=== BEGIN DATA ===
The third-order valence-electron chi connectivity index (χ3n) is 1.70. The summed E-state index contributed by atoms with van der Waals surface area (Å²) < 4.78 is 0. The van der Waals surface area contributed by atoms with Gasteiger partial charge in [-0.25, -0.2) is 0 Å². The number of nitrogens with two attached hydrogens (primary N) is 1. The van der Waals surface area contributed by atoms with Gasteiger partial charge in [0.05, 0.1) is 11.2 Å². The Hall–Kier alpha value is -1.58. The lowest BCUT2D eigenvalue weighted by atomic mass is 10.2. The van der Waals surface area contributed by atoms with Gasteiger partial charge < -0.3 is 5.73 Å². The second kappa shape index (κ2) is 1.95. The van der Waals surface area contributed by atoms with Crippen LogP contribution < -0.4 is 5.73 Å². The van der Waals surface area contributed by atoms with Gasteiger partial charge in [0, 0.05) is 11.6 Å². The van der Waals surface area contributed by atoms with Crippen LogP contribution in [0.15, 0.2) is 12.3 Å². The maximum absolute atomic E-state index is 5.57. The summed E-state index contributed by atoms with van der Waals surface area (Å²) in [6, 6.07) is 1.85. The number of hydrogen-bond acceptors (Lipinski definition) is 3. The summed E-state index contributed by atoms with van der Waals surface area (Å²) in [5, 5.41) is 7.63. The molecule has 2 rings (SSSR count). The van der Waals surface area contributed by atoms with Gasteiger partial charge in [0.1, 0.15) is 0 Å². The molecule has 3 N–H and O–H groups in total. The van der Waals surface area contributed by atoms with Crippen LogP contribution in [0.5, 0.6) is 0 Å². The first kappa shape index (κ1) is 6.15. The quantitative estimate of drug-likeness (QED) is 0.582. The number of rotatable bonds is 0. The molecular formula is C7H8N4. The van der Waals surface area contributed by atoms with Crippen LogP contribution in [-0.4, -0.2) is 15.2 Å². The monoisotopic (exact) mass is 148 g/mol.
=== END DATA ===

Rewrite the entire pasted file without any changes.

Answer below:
The third-order valence-electron chi connectivity index (χ3n) is 1.70. The summed E-state index contributed by atoms with van der Waals surface area (Å²) < 4.78 is 0. The van der Waals surface area contributed by atoms with Gasteiger partial charge in [-0.25, -0.2) is 0 Å². The number of nitrogens with two attached hydrogens (primary N) is 1. The van der Waals surface area contributed by atoms with Gasteiger partial charge in [0.05, 0.1) is 11.2 Å². The Hall–Kier alpha value is -1.58. The lowest BCUT2D eigenvalue weighted by atomic mass is 10.2. The van der Waals surface area contributed by atoms with Gasteiger partial charge < -0.3 is 5.73 Å². The second kappa shape index (κ2) is 1.95. The van der Waals surface area contributed by atoms with Crippen LogP contribution < -0.4 is 5.73 Å². The van der Waals surface area contributed by atoms with Gasteiger partial charge in [0, 0.05) is 11.6 Å². The van der Waals surface area contributed by atoms with Crippen LogP contribution in [0.15, 0.2) is 12.3 Å². The maximum absolute atomic E-state index is 5.57. The summed E-state index contributed by atoms with van der Waals surface area (Å²) in [6, 6.07) is 1.85. The number of hydrogen-bond acceptors (Lipinski definition) is 3. The summed E-state index contributed by atoms with van der Waals surface area (Å²) in [5, 5.41) is 7.63. The molecule has 2 rings (SSSR count). The van der Waals surface area contributed by atoms with Gasteiger partial charge in [0.1, 0.15) is 0 Å². The molecule has 3 N–H and O–H groups in total. The van der Waals surface area contributed by atoms with Crippen LogP contribution in [0.5, 0.6) is 0 Å². The first kappa shape index (κ1) is 6.15. The quantitative estimate of drug-likeness (QED) is 0.582. The number of rotatable bonds is 0. The molecular formula is C7H8N4. The van der Waals surface area contributed by atoms with Crippen LogP contribution in [-0.4, -0.2) is 15.2 Å². The monoisotopic (exact) mass is 148 g/mol.